LPG conversion

Does anyone know about the above subject with respect to a Villiers MK10? I
have a fuel controller (looks like a gas bottle regulator but with a priming
button) and what looks like part of a Villiers carb containing only the
butterfly throttle and one huge jet directly connected to a fulham nozzle.
Is that all there is to it - does the controller automatically regulate the
amount of gas according to throttle opening - or do I need any other bits?
The reason for my question is that I was wondering if I could turn the
Danish army gen set I aquired years ago into a useful member of society
(petrol gens for occasional/stand by use are a dead loss as unleaded seems
to go stale quicker than a pint of milk).
Reply to
Nick H
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Nick,
As long as you keep reminding me I have somewhere inside the four walls a service manual for a LPG powered villiers Genny from the GPO. I will look it out this weekend.
Martin P
Reply to
campingstoveman
c> Nick,
c> As long as you keep reminding me I have somewhere inside the four walls c> a service manual for a LPG powered villiers Genny from the GPO. I will c> look it out this weekend.
c> Martin P
Thanks Martin, that should help no end. How often do I need to remind you ;-)
nickh=== Posted with Qusnetsoft NewsReader 2.2.0.8
Reply to
nickh
At least once a week :-))
Martin P
Reply to
campingstoveman
Nick, I have converted a Villiers MK12 to run on lpg with hot tube ignition, works a treat, all I did to the carb was connect a regulated supply of gas to where the fuel line would go on. It will plod away all day with very little heat needed on the hot tube once it is warmed up. It took a little time to get the gas setting right to the carb but now it only takes a few minutes to get it up and running. I now use a small (1/4" bsp) pneumatic flow control valve to meter the gas to the carb, I find the fine adjustment of this makes for easier control.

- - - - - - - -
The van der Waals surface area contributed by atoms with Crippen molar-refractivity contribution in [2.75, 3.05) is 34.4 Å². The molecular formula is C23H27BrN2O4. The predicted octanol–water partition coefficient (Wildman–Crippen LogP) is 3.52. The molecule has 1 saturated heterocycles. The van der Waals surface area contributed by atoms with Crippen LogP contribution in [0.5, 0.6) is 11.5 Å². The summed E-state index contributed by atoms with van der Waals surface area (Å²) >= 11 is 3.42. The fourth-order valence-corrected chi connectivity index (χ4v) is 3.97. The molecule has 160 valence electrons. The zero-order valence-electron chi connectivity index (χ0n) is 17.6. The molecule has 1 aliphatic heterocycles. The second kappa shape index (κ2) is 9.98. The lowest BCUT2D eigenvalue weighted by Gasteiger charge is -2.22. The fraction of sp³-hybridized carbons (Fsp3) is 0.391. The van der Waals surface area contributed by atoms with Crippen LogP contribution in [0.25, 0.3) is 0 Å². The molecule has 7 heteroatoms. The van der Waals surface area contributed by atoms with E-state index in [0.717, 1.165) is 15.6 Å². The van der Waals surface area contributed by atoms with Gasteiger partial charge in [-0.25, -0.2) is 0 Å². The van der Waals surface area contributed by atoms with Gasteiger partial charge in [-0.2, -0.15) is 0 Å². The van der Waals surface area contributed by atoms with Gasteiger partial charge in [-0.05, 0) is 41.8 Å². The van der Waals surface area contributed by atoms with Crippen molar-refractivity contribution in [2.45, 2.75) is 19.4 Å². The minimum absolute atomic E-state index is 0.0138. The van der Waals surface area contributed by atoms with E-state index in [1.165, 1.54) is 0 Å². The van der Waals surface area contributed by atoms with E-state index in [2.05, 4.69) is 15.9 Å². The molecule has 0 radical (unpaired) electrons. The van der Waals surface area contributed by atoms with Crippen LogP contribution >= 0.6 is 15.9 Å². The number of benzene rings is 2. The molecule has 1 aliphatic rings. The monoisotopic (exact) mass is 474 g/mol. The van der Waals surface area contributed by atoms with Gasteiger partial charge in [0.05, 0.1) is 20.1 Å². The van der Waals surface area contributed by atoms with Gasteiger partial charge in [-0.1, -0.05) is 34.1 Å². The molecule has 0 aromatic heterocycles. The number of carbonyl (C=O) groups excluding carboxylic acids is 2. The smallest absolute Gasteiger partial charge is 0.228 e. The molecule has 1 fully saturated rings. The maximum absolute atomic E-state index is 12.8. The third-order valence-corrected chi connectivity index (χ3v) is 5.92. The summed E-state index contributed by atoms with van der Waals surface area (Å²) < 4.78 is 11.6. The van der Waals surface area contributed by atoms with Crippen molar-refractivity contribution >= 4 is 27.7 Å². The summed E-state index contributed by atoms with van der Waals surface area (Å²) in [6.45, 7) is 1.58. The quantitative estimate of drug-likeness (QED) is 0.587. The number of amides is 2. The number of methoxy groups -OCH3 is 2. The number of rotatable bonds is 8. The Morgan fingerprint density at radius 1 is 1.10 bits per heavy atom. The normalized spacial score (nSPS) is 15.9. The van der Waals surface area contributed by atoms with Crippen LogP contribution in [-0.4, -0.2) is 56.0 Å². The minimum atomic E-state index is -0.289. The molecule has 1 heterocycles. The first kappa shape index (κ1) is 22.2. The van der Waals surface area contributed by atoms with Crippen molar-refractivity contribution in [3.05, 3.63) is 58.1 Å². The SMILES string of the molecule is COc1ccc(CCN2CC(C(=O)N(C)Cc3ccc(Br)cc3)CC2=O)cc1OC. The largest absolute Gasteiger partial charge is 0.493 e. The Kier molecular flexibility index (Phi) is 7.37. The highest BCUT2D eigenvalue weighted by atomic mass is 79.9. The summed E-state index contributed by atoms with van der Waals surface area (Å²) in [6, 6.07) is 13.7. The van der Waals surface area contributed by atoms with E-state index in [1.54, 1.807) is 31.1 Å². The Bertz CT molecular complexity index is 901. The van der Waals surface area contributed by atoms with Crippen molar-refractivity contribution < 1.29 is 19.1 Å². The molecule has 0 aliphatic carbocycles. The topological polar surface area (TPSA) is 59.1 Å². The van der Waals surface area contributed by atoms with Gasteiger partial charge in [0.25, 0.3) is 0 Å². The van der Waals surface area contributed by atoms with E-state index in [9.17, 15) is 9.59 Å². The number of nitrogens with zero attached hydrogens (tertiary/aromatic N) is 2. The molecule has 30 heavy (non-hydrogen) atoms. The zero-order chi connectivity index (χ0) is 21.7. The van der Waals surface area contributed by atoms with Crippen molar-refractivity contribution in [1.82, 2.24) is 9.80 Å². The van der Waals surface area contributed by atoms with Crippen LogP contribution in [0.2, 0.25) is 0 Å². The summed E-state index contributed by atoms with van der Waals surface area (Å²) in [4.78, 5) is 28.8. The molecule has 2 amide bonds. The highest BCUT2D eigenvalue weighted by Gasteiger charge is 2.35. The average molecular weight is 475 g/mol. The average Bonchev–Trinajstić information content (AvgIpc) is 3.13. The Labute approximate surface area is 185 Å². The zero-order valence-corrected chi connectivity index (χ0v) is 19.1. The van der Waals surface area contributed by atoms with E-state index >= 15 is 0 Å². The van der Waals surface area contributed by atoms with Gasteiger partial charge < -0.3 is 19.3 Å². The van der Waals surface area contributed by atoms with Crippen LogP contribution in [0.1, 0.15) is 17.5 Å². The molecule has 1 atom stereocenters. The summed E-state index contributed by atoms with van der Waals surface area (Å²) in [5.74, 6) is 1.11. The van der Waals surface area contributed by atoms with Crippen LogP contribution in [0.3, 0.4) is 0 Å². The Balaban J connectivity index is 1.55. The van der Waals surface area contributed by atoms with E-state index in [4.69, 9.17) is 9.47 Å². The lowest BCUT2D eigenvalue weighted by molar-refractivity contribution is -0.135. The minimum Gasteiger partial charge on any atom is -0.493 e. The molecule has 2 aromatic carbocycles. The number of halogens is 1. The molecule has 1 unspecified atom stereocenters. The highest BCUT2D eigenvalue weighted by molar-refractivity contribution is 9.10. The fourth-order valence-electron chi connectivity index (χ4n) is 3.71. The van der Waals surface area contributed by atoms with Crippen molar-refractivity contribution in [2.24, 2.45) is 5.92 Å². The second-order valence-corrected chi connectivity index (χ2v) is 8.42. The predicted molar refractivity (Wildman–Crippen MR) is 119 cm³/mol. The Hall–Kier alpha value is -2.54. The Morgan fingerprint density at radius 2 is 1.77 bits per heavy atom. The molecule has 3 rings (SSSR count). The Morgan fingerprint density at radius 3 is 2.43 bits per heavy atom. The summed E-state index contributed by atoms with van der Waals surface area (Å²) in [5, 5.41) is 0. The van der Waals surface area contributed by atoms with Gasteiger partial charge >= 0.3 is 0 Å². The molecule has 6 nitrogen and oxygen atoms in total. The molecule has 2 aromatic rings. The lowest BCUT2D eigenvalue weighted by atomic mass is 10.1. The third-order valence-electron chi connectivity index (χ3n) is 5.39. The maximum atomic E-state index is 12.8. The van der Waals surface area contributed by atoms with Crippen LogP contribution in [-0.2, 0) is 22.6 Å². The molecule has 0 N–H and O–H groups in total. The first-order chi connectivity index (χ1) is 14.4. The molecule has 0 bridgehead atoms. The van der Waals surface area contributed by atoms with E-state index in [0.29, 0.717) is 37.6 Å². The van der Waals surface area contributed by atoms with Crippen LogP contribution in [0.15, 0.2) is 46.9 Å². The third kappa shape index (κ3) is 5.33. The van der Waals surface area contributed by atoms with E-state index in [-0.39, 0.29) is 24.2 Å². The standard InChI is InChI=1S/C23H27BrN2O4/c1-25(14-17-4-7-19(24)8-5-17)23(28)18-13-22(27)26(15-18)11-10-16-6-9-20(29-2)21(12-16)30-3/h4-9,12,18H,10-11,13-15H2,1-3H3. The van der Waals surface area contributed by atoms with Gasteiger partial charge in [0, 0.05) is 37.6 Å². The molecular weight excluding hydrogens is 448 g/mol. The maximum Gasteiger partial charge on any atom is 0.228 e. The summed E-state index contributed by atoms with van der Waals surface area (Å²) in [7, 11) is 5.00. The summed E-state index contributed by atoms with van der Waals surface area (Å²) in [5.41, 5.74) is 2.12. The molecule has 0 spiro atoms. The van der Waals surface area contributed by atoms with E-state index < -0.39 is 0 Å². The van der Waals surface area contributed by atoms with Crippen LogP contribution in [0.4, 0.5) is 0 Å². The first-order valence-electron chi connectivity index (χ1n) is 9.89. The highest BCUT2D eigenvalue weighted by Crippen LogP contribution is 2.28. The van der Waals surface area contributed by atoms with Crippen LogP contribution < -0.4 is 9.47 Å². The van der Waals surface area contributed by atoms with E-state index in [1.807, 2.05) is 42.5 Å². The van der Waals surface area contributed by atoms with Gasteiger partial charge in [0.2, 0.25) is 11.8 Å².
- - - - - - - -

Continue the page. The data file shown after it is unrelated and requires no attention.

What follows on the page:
Cheers, MartinH
Reply to
Martin Hirst
The easy no effort solution to this problem is to nip down to your local small airfield and buy some 100LL AVGAS. It's just like the old 5* fuel as near as makes no odds, and is devoid of all the octane boosting aromatics in modern petrol that account for its short shelf life - AVGAS will last for years.
The airfield will probably be quite used to filling small containers, when I was involved motorcycle race teams used to buy the stuff.
Reply to
Julian
"Julian" wrote
Interesting idea, we have Denham just up the road. Of course heavily leaded petrol apparently brings its own problems in engines not originally designed to use it (I have no idea whether a 1960's or so Villiers MK10 falls into that catagory).
BTW is the rapid deterioration of unleaded caused by evaporation of the volatile aromatics or is there some chemical change over time - ie will it last better in a sealed jerry can than a vented tank?
Reply to
Nick H
Found that manual yet Martin? ;-)
Reply to
Nick H
Well it's a bit more than an idea, I've used it in motorcycle and a car now that tend to get mothballed for the winter.
we have Denham just up the road. Of course heavily leaded
It's not actually 'heavily leaded.' The LL bit in 100LL is for low lead - maybe on a par with lead levels in the old 5*, but I don't have any specific figures as such. I'll have a bet that you won't get any problems, the most likely is lead salts fouling the plug(s), however on aero engines it's only the lower plugs that tend to suffer, gravity stops the problem with the uppers.
I'm not too sure, certainly the aromatics (now to include dissolved propanes AIUI) that enhance octane depart the fuel in short order. My vehicles knock like a bugger on fuel that's been in over winter. I suppose it must last better in a sealed can but I've never conducted tests, I've noticed however that a proper plastic jerry can swells alarmingly when it's left in a hot shed in summer!
Julian.
Reply to
Julian

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